WASHINGTON — Senate Democrats on Wednesday predicted that Obamacare would not be a problem for their Democratic colleagues facing re-election this year.
“Over the next several months, the ACA is going to become less important as a Republican campaign issue,” said New York Sen. Chuck Schumer at a press conference, “because more and more Americans, from young adults all the way up through seniors, are realizing the benefits it has to offer.”
“In addition,” he added, “the parade of horrible stories trotted out by the haters of this bill have proved not to be true.”
Senate Majority Leader Harry Reid made a similar claim on the Senate floor Wednesday morning, saying “all” of the “horror stories” told by Republicans were “untrue.”
Democrats facing re-election in November, particularly those in red-leaning states, are being bombarded with attack ads about the health-care law, both from their opponents and from outside groups like Americans For Prosperity.
Still, freshman Connecticut Sen. Chris Murphy said his colleagues should not try to distance themselves from the law.
“I hope Democrats learned from 2010. I think there were a lot of Democrats who tried to pretend that the Affordable Care Act didn’t exist in 2010; they paid a price at the ballot box,” he said.
“You know, there’s no mistaking the fact that the vast majority of Americans do not want the Affordable Care Act repealed, they want it implemented and they want to see it work for them,” he went on. “And so I can’t speak on behalf of my other colleagues, but I think you see a very different way in which Democrats are talking about the act this year compared to 2010. Democrats are proud that they voted for it, there are many that are going to offer and suggest changes, but our effort is trying to make clear that now, four years into implementation, we’re really starting to see in real terms the benefits.”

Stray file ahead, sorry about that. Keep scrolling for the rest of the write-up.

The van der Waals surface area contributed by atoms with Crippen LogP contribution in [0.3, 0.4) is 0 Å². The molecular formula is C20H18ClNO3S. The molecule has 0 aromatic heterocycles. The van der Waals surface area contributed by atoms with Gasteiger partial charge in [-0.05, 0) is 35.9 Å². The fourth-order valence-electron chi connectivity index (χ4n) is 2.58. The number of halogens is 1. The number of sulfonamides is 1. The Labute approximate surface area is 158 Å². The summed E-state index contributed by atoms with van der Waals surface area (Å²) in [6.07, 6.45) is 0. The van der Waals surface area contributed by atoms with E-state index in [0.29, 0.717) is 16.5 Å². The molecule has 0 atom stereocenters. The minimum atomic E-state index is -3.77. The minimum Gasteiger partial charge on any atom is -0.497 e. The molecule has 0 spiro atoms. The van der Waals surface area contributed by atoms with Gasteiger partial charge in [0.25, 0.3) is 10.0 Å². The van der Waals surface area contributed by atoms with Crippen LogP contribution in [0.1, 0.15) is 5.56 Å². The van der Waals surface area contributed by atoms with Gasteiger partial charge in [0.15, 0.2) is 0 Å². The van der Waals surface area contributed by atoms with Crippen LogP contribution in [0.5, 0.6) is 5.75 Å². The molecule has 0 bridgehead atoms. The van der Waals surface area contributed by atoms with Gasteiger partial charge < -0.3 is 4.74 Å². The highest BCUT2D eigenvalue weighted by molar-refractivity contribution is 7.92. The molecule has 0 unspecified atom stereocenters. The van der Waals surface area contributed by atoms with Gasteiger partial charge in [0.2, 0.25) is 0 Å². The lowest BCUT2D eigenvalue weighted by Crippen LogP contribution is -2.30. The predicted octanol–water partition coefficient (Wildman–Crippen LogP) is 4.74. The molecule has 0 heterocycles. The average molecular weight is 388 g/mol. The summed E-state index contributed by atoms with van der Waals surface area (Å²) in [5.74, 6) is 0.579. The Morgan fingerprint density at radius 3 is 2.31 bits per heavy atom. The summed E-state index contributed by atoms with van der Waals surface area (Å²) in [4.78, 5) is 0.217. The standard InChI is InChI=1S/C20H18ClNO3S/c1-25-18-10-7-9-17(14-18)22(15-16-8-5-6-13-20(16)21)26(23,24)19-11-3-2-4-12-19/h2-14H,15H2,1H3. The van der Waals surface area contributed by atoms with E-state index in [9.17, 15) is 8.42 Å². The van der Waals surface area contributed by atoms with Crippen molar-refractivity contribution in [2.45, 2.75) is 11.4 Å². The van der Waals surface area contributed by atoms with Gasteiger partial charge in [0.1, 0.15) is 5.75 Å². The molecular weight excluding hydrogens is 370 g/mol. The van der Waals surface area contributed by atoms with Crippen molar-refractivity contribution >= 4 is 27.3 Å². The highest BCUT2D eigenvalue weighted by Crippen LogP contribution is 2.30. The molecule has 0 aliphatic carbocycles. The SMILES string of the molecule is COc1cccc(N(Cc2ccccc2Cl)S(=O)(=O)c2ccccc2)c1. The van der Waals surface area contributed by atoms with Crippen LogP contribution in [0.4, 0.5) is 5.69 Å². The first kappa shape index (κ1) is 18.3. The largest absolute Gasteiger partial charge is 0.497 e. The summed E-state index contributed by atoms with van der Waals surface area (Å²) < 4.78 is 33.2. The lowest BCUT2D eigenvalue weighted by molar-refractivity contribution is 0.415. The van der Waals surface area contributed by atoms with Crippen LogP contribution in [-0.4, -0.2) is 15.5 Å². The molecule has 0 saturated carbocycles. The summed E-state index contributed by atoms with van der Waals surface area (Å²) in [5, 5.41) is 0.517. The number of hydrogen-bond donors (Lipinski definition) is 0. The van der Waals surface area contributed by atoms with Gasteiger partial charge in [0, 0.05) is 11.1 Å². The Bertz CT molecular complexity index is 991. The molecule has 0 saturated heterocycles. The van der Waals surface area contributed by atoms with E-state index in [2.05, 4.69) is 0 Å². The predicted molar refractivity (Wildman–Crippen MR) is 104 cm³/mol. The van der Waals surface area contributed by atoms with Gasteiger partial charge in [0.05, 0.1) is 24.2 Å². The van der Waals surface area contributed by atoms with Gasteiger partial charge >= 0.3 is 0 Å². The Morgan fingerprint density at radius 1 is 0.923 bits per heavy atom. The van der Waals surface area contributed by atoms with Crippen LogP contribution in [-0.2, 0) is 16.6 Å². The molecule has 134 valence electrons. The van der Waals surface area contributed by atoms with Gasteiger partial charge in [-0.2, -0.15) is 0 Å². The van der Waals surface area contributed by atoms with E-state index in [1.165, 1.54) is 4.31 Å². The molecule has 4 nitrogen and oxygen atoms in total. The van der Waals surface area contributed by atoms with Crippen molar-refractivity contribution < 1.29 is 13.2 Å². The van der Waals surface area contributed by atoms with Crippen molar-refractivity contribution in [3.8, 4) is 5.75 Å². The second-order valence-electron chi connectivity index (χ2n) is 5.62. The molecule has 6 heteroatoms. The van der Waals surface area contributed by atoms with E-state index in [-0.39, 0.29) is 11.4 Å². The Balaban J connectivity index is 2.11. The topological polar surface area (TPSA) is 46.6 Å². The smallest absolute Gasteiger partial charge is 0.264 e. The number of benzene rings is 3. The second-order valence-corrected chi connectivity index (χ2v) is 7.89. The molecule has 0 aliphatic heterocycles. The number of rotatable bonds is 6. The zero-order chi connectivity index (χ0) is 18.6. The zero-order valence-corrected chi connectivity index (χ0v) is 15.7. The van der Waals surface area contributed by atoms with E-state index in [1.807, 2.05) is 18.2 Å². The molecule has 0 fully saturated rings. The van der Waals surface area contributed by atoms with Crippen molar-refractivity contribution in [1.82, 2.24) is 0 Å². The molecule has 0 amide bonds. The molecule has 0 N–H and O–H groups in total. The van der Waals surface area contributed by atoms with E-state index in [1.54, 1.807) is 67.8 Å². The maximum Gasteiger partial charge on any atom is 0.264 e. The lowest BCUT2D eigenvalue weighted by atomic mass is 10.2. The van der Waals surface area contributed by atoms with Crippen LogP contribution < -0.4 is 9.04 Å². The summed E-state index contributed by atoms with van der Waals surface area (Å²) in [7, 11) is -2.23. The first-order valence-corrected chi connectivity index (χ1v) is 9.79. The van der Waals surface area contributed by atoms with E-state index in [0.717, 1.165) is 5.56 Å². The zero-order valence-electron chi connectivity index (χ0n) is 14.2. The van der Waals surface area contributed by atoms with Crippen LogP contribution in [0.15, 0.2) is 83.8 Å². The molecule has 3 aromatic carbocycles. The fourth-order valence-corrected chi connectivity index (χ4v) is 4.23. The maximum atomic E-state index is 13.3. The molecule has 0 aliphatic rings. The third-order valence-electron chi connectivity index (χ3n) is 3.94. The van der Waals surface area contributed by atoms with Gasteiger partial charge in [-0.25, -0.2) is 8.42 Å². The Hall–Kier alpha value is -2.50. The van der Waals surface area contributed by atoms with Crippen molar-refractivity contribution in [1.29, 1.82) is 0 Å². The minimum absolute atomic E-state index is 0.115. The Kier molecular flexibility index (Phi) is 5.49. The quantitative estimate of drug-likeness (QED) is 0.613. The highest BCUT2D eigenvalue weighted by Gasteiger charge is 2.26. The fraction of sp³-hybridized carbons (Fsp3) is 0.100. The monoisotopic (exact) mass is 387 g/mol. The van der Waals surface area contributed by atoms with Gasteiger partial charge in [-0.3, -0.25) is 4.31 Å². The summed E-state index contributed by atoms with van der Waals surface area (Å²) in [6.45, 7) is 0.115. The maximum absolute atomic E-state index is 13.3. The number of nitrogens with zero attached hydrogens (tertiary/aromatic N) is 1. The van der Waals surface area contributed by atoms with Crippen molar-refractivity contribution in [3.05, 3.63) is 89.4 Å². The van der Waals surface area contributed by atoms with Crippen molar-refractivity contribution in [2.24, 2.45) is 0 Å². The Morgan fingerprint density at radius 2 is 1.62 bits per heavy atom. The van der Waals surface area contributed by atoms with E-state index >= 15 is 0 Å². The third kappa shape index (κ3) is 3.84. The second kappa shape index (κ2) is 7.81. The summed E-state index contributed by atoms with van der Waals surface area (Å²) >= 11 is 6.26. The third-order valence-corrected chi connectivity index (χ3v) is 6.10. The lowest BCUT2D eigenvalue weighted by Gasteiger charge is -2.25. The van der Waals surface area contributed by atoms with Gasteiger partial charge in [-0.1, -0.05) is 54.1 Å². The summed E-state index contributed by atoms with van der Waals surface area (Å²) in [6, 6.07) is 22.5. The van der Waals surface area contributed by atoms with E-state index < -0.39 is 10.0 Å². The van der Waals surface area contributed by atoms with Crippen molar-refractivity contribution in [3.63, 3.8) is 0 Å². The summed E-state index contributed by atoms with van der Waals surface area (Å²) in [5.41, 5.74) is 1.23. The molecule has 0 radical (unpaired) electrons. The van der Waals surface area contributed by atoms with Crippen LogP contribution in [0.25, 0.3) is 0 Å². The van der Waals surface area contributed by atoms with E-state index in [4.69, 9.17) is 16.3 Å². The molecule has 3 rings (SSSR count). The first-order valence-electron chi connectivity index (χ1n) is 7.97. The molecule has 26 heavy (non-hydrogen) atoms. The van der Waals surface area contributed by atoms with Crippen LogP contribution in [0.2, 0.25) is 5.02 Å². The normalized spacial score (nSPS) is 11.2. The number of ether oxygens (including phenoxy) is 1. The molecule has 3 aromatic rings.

The comments were made at a press conference kicking off a concerted effort by Democrats to tout the successes of the healthcare law in order to push back on Republican efforts to repeal it.
Both Schumer and Murphy represent solidly blue states. Neither one faces re-election this year.